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This is an artist's drawing of the process that creates alternating magnetic bands in the crust of a planet. The red in the picture is north and blue is south.
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Courtesy of NASA

Scientists Have Found Ancient Mars to be Like Earth
News story originally written on May 10, 1999

Scientists have found new evidence supporting a theory that ancient Mars was similar to our current Earth. Using a magnetometer, NASA's Mars Global Surveyor is finding magnetic field patterns on Mars' surface. These bands are frozen in the planet's crust, carrying a record of the changes which occurred over the past millions of years.

"The Discovery of this pattern on Mars could revolutionize current thinking of the red planet's evolution," said Dr. Jack Connerney of NASA's Goddard Space Flight Center in Greenbelt, MD.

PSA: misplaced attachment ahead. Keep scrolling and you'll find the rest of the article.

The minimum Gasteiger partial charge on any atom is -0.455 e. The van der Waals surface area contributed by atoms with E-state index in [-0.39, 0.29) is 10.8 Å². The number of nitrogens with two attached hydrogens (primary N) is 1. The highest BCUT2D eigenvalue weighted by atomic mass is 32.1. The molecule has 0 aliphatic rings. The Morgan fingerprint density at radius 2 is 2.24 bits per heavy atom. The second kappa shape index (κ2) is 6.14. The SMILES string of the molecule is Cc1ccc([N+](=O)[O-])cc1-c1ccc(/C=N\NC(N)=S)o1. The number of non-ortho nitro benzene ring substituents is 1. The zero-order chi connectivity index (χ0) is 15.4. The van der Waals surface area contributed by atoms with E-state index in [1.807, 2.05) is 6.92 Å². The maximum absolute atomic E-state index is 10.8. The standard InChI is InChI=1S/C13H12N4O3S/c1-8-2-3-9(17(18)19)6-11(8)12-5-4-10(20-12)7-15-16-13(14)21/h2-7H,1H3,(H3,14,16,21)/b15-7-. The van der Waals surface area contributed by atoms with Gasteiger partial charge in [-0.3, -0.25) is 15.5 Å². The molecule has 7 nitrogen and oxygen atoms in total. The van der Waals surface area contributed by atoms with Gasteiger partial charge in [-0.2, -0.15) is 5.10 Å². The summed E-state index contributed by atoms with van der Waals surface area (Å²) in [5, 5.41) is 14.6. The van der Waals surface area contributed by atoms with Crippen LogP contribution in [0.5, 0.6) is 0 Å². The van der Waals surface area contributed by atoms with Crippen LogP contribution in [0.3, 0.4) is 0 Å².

On Earth, the magnetic field lines randomly alternate their flow between the north and south poles. Each time they switch, the bands are frozen in solidified molten rock that escaped from the Earth's crust. This same pattern was found on Mars, and will be used to study the early development of the red planet.

The new findings may also explain the physical differences between the northern lowlands and the southern highlands on Mars. Evidence shows that the rather smooth lowlands are free of magnetic field lines, while the rough highlands reveal several lines.

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Windows to the Universe, a project of the National Earth Science Teachers Association, is sponsored in part by the National Science Foundation and NASA, our Founding Partners (the American Geophysical Union and American Geosciences Institute) as well as through Institutional, Contributing, and Affiliate Partners, individual memberships and generous donors. Thank you for your support! NASA AGU AGI NSF